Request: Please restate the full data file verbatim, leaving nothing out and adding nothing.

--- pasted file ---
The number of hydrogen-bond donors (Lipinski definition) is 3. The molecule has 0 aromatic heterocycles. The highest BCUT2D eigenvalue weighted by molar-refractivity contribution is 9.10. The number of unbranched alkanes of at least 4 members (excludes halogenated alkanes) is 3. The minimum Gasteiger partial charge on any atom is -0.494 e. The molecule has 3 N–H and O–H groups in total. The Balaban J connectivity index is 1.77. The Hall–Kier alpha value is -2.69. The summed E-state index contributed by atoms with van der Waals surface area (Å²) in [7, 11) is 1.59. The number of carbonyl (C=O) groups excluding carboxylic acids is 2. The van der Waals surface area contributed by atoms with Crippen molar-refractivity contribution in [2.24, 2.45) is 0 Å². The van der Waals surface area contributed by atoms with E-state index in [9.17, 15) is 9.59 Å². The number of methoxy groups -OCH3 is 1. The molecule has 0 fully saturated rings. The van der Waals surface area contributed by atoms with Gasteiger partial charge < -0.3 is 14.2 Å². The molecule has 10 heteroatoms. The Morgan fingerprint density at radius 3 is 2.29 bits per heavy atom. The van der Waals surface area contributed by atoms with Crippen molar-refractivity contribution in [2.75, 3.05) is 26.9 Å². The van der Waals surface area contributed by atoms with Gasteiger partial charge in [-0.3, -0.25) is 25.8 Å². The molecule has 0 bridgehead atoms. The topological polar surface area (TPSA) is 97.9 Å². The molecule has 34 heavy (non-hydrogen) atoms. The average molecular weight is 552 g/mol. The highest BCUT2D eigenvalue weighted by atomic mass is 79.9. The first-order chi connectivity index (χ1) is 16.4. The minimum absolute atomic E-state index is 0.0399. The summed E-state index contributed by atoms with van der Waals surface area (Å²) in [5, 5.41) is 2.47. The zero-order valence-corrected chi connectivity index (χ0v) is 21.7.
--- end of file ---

The number of hydrogen-bond donors (Lipinski definition) is 3. The molecule has 0 aromatic heterocycles. The highest BCUT2D eigenvalue weighted by molar-refractivity contribution is 9.10. The number of unbranched alkanes of at least 4 members (excludes halogenated alkanes) is 3. The minimum Gasteiger partial charge on any atom is -0.494 e. The molecule has 3 N–H and O–H groups in total. The Balaban J connectivity index is 1.77. The Hall–Kier alpha value is -2.69. The summed E-state index contributed by atoms with van der Waals surface area (Å²) in [7, 11) is 1.59. The number of carbonyl (C=O) groups excluding carboxylic acids is 2. The van der Waals surface area contributed by atoms with Crippen molar-refractivity contribution in [2.24, 2.45) is 0 Å². The van der Waals surface area contributed by atoms with E-state index in [9.17, 15) is 9.59 Å². The number of methoxy groups -OCH3 is 1. The molecule has 0 fully saturated rings. The van der Waals surface area contributed by atoms with Gasteiger partial charge < -0.3 is 14.2 Å². The molecule has 10 heteroatoms. The Morgan fingerprint density at radius 3 is 2.29 bits per heavy atom. The van der Waals surface area contributed by atoms with Crippen molar-refractivity contribution in [2.75, 3.05) is 26.9 Å². The van der Waals surface area contributed by atoms with Gasteiger partial charge in [-0.3, -0.25) is 25.8 Å². The molecule has 0 bridgehead atoms. The topological polar surface area (TPSA) is 97.9 Å². The molecule has 34 heavy (non-hydrogen) atoms. The average molecular weight is 552 g/mol. The highest BCUT2D eigenvalue weighted by atomic mass is 79.9. The first-order chi connectivity index (χ1) is 16.4. The minimum absolute atomic E-state index is 0.0399. The summed E-state index contributed by atoms with van der Waals surface area (Å²) in [5, 5.41) is 2.47. The zero-order valence-corrected chi connectivity index (χ0v) is 21.7.